Project is part of the new Slocum-U.S. 70 interchange

It’s not exactly a walk in the park, but a new pedestrian pathway will link the MacDonald Downs and Tucker Creek neighborhoods when the new Slocum Road interchange is constructed.

The Havelock Board of Commissioners voted unanimously to put up nearly $33,000 for the 10-foot wide pathway, with the N.C. Department of Transportation putting up an additional $77,000 to cover the cost of the project.

“It’s about as good a deal as we can get on a sidewalk,” Havelock Mayor Will Lewis said.

Construction on the new Slocum Road interchange may start later this year, depending on DOT’s bidding process, but with the new interchange, the entrance and exit off U.S. 70 to the MacDonald Downs neighborhood will be altered.

As part of the plan, Marshas Way in the MacDonald Downs neighborhood will be extended and looped to meet Pine Grove Road behind Wells Wayside Furniture and the city fire station. That road will continue on to Sermons Boulevard in front of Tucker Creek Middle School.

The plan commissioners approved Monday night calls for the construction of the pathway on the right side of the new road, which could allow children in MacDonald Downs to walk or ride their bikes to Tucker Creek Middle School.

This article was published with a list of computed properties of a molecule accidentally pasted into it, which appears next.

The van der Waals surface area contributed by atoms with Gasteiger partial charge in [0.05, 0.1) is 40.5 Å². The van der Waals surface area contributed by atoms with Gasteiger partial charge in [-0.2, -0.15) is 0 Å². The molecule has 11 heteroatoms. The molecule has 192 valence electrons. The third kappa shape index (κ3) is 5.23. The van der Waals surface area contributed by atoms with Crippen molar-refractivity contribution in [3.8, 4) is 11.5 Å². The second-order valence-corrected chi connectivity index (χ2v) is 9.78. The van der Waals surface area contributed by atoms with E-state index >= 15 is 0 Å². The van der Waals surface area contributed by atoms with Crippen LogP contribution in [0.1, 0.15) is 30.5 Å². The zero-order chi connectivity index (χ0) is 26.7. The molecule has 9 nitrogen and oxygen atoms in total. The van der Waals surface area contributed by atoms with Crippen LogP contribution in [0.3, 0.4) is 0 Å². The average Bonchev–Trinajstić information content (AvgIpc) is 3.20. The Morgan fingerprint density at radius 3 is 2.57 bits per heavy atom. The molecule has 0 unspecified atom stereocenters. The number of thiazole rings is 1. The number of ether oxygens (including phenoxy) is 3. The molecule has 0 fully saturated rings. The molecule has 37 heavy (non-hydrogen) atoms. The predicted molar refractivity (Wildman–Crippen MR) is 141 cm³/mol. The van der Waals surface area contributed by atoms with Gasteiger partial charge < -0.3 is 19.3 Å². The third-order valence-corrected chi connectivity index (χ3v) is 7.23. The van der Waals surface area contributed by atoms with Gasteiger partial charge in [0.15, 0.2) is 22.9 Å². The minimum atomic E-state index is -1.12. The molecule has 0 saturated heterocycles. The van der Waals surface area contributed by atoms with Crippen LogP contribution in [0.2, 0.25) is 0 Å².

“I saw a study where children who walk to school do better in school than those who are driven or bused,” Commissioner Brenda Wilson said. “Not only does it help with obesity, but it allows them to clear their minds.”

Commissioner George Corbin did raise a concern about the path crossing what is a bus and car pool road for the school and asked if a crosswalk would be painted across the road. Katrina Marshall, the city planning director, said she believed the road was the responsibility of Craven County Schools and that she would contact school officials about the planned sidewalk.

Another concern was that the path would cut near the old Phoenix Recycling location, which contains mounds of trash and construction debris from the defunct site. In planning, Havelock officials brought up the idea of a fence around the area, but it is not included in the project.

As part of the agreement, the city would be responsible for maintenance of the sidewalk.

Initial estimates call for construction of the Slocum interchange to be completed in 2019, though there is no firm date.

In other business Monday night, the board agreed to use $41,692 from the water fund to pay for repairs and filter pumps for two city wells as well as $15,547 from the sewer fund to pay for repairs to a vacuum truck. Lee Tillman, city finance director, said substantial money was available in both funds to cover the costs.